Letters to the Editor

Letters to the Editor (July 10)

Get over Trump’s approach

Donald Trump is not a cookie-cutter president. He is not the end product of a focus group or seasoned political handlers.

He breaks all our perceptions of how a president should act. He defies conventional wisdom in his approach to issues. He steps on toes. He’s brash. He mocks opponents. He exaggerates. Some people can handle this behavior. Others can’t.

Most of his supporters, other than those blindly chanting “lock her up,” base their support on his many accomplishments while in office, ignoring any personal shortcomings. Most of his detractors view those same accomplishments through a prism of hatred more vitriolic than any witnessed in my memory.

They justify their outlandish comments and behavior as being responsive to his comments and behavior. They’re not. They’re based in animus and it’s over the top.

If America is to continue as the greatest functioning republic in history, we must calm the rhetoric and renew our commitment to the rule of law. Political disagreements are inevitable and healthy, but they can and should be civil. An agreeable personality may be a good criterion in your selection of friends; not in your selection of a president.

Jack Kratzer, Wichita

Soybeans and China

A recent letter misrepresented some data. It was stated that soybeans had lost “over 50 percent” of its value after China retaliated over President Trump’s imposed tariffs and sanctions on June 28. The announcement was March 22.

Prices held seasonally steady, losing about 10 percent until the June 12 crop report came out with expected acreages. After that, markets fell another 10 percent through June. This is a time when U.S. exports are slack because South America is in harvest mode and their exports are more attractive because they need those beans to leave the shores; they don’t have the storage space.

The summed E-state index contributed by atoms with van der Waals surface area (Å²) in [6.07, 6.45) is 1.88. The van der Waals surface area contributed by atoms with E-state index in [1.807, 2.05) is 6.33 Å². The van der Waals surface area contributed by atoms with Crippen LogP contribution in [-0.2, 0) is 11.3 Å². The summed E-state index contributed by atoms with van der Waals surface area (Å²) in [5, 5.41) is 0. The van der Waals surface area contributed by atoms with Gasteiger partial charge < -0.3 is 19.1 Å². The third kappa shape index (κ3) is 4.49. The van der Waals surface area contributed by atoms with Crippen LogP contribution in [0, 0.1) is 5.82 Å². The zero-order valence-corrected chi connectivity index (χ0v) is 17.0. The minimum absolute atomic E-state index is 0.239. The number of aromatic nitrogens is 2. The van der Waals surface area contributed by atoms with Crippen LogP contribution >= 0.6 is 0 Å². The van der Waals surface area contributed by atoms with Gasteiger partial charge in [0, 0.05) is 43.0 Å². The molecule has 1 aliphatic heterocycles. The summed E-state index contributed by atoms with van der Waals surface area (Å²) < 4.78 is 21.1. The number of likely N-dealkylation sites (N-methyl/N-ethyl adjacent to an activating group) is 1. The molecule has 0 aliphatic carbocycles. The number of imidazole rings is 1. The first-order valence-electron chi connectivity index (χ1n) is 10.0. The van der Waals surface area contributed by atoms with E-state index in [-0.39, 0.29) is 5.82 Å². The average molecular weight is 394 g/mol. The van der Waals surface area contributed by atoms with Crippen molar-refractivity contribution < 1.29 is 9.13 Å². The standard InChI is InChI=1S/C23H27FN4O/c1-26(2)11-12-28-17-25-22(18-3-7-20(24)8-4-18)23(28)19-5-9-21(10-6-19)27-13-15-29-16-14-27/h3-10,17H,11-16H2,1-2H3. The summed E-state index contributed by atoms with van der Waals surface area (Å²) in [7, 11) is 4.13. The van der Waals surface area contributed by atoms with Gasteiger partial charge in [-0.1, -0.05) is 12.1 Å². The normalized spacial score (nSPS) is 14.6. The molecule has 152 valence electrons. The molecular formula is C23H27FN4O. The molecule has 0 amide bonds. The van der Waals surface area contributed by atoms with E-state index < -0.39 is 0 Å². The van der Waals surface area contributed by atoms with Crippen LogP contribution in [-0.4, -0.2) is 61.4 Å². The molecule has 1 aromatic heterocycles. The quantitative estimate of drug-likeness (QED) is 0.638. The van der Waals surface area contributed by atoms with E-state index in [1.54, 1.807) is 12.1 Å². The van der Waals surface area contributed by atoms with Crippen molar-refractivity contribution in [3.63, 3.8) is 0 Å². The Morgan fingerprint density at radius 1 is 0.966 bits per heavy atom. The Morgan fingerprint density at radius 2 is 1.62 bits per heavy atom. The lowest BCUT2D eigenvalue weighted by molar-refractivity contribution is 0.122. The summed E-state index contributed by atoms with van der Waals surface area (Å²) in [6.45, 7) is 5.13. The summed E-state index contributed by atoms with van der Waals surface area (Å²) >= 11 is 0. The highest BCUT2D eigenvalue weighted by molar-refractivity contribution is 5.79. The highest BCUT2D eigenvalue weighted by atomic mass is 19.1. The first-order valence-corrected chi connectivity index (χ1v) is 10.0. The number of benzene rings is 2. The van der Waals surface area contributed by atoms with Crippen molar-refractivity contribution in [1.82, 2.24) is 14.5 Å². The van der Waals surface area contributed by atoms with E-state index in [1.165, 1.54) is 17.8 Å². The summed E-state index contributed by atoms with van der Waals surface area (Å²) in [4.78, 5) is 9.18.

Most of the value loss in beans was due to speculator abandonment due to rebalancing their positions or trade fears along with plentiful supply and good growing conditions with no fundamental reason to get in the way of the exodus. Buyers are happily taking the beans at lower prices offered and sales are being made.

There’s no room to argue the policy here; at this point we just have to see how it plays out.

Dave Lane, Goddard

An investment in Americans

Yes to the Opinion Line writer who said that “Education is a bargain.”

The smartest effort we could make to raise Wichita and the nation to greatness would be to provide free head start training for children and parents; to place inspired, well paid, autonomous teachers and assistants in all public classrooms; to provide free college or technical training to all students who earned it with good grades.

I pass on an economics lesson: If the nation goes into debt by giving tax breaks to rich corporations, those corporations are apt to further deplete national wealth by doing one of two things: they bank the money here or abroad, or they move their businesses to foreign countries where they can avoid paying American wages and benefits to labor. Nation loses.

In contrast, if the nation goes into debt to send an intelligent person to graduate school to become, say, an engineer, that individual will join the pool of talented labor, paying taxes back to the nation over a lifetime, and participating in important national tasks such as designing new infrastructure to bring prosperity and security to us all. Nation wins.

To vote for national greatness, vote only for candidates who promise to invest in people.

Novelene Ross, Wichita

Letters to the Editor

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